TWENTY-FIVE years ago this week the Kerner Commission, appointed by President Johnson after terrible riots in Detroit and Newark the year before, made its final report. Gov. Otto Kerner and his colleagues warned: "Our nation is moving toward two societies, one black, one white -- separate and unequal."
For the anniversary, the Milton S. Eisenhower Foundation has issued a massive report on what we must do about the miseries of our urban ghettoes -- the miseries that exploded again last year in the Los Angeles riots. It is a valuable report because it refuses to accept what so many Americans have come to believe: that there is nothing to be done about the poverty, decay and crime of our inner cities.
The report, written by the foundation's president, Lynn A. Curtis, concludes that the Kerner Commission's vision of two unequal Americas is "more relevant today than in 1968, and more complex, with the emergence of multiracial disparities and growing income segregation." But it does not see this reality as a reason to give up.
The focus of the report is on helping children and youth avoid the dead ends of ignorance and crime. It argues that a number of community-based programs in different cities have proved successful, and that it is time to apply their methods on a larger scale.
The methods include "sanctuary, extended family, mentoring . . . discipline, educational innovation that motivates a youth to obtain a high school degree, job training linked to job placement . . ." To spread those ideas the report proposes a national nonprofit Corp. for Youth Investment, funded by both private sources and the federal government.
Among many other proposals, one is for a National Community Development Bank. It would encourage a network of development banks like the South Shore Bank in Chicago.
To finance its suggestions, the report calls for a gradual rise in federal spending to a level of $15 billion a year in new money for investment in children and youth, and $15 billion for investment in inner cities themselves. Those levels, it says, should continue for 10 years.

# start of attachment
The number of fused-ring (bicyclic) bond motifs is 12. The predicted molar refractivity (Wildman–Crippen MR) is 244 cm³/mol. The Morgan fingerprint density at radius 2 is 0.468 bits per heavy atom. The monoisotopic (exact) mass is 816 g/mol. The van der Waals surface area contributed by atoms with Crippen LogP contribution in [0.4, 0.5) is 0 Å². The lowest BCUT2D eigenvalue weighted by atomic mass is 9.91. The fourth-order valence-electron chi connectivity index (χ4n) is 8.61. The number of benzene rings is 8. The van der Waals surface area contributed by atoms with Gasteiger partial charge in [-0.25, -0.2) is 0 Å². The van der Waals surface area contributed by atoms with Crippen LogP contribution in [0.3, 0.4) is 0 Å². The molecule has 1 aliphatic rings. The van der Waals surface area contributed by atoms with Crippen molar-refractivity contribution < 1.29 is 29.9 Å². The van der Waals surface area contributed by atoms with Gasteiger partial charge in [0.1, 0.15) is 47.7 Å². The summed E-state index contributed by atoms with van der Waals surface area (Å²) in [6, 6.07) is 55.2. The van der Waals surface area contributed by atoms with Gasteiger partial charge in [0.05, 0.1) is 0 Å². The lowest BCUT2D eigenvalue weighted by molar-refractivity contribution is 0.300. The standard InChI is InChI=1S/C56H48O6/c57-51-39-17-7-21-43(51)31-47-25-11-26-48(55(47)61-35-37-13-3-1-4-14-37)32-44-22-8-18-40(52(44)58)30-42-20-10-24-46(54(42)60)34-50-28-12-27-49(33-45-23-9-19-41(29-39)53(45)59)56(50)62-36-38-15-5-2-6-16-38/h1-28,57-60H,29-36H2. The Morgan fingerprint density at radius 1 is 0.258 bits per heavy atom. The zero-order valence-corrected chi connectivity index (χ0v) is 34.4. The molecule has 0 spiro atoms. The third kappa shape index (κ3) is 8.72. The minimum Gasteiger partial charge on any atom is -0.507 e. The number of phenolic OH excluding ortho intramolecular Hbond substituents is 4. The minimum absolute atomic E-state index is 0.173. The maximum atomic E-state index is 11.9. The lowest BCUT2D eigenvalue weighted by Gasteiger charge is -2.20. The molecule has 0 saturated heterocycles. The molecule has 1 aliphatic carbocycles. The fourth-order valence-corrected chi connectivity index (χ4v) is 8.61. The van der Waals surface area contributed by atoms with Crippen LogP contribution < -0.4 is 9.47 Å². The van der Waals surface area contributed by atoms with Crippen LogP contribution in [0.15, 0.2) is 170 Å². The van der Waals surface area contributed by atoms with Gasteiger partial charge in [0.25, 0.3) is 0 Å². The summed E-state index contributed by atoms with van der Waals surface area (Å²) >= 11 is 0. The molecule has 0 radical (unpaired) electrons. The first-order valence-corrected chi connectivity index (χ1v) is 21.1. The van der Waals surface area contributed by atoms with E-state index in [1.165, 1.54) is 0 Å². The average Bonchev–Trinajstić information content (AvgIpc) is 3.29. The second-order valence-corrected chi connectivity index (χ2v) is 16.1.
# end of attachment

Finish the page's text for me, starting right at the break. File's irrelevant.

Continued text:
I asked Roger Wilkins, a leading black analyst of urban problems who was sent by President Johnson to help deal with the Detroit riot in 1967, what he thought of the report. He welcomed its insistence that we must act and that we know a good deal about what to do.
"But I don't believe," Wilkins added, "that any social program in the world can do for a child what a healthy, economically steady family can do. So you have to strengthen families. That means focusing on job creation. You need income for families, earned income. Job training and placement should be centered on the aim of strengthening families."
If we recognize that necessity, we have to confront another contemporary reality: the decline of manufacturing industry in this country with the globalization of production. Strengthening the family in inner cities is dependent in that sense on President Clinton's aim of rebuilding American industry to create jobs.
There is one more aspect of the Eisenhower Foundation report that must be noted. After quoting the famous Kerner conclusion about two societies, the report has very little to say directly about race. That may reflect a political judgment.
Few white Americans want to think about remedial measures for the black heirs of centuries of discrimination. Reagan and Bush political strategy was to arouse racial fears, and then use them as a reason to do nothing. But a divided America, damaging to whites as to blacks, will continue until we face the issue of race.
Anthony Lewis is a columnist for the New York Times.